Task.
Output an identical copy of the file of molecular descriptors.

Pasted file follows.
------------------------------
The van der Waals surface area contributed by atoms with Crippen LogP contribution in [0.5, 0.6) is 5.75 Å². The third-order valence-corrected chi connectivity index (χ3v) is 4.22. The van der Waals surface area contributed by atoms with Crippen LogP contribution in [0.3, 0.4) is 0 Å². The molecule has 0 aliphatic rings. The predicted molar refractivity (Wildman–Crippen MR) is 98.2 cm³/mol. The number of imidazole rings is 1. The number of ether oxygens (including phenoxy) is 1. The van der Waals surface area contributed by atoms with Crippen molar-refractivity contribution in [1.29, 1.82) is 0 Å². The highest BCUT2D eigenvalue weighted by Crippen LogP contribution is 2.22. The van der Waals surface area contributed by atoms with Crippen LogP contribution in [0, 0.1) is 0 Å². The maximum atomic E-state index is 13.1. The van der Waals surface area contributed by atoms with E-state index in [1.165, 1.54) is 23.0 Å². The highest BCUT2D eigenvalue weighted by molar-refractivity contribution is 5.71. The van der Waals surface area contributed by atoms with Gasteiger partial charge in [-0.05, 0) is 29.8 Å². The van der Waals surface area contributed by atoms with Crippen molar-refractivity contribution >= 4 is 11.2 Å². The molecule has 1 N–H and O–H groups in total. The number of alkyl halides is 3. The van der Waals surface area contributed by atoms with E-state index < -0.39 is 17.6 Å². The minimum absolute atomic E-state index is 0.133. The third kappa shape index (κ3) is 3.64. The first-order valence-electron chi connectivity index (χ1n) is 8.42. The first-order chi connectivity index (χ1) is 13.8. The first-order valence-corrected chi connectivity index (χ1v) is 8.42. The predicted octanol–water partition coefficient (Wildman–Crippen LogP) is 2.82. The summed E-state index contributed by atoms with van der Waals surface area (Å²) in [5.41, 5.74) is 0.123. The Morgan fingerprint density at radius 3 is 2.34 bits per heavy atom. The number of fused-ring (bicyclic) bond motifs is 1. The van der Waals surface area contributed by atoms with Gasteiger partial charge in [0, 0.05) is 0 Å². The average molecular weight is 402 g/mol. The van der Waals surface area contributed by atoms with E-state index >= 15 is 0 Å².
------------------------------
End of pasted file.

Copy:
The van der Waals surface area contributed by atoms with Crippen LogP contribution in [0.5, 0.6) is 5.75 Å². The third-order valence-corrected chi connectivity index (χ3v) is 4.22. The van der Waals surface area contributed by atoms with Crippen LogP contribution in [0.3, 0.4) is 0 Å². The molecule has 0 aliphatic rings. The predicted molar refractivity (Wildman–Crippen MR) is 98.2 cm³/mol. The number of imidazole rings is 1. The number of ether oxygens (including phenoxy) is 1. The van der Waals surface area contributed by atoms with Crippen molar-refractivity contribution in [1.29, 1.82) is 0 Å². The highest BCUT2D eigenvalue weighted by Crippen LogP contribution is 2.22. The van der Waals surface area contributed by atoms with Crippen LogP contribution in [0, 0.1) is 0 Å². The maximum atomic E-state index is 13.1. The van der Waals surface area contributed by atoms with E-state index in [1.165, 1.54) is 23.0 Å². The highest BCUT2D eigenvalue weighted by molar-refractivity contribution is 5.71. The van der Waals surface area contributed by atoms with Gasteiger partial charge in [-0.05, 0) is 29.8 Å². The van der Waals surface area contributed by atoms with Crippen molar-refractivity contribution >= 4 is 11.2 Å². The molecule has 1 N–H and O–H groups in total. The number of alkyl halides is 3. The van der Waals surface area contributed by atoms with E-state index < -0.39 is 17.6 Å². The minimum absolute atomic E-state index is 0.133. The third kappa shape index (κ3) is 3.64. The first-order valence-electron chi connectivity index (χ1n) is 8.42. The first-order chi connectivity index (χ1) is 13.8. The first-order valence-corrected chi connectivity index (χ1v) is 8.42. The predicted octanol–water partition coefficient (Wildman–Crippen LogP) is 2.82. The summed E-state index contributed by atoms with van der Waals surface area (Å²) in [5.41, 5.74) is 0.123. The Morgan fingerprint density at radius 3 is 2.34 bits per heavy atom. The number of fused-ring (bicyclic) bond motifs is 1. The van der Waals surface area contributed by atoms with Gasteiger partial charge in [0, 0.05) is 0 Å². The average molecular weight is 402 g/mol. The van der Waals surface area contributed by atoms with E-state index >= 15 is 0 Å².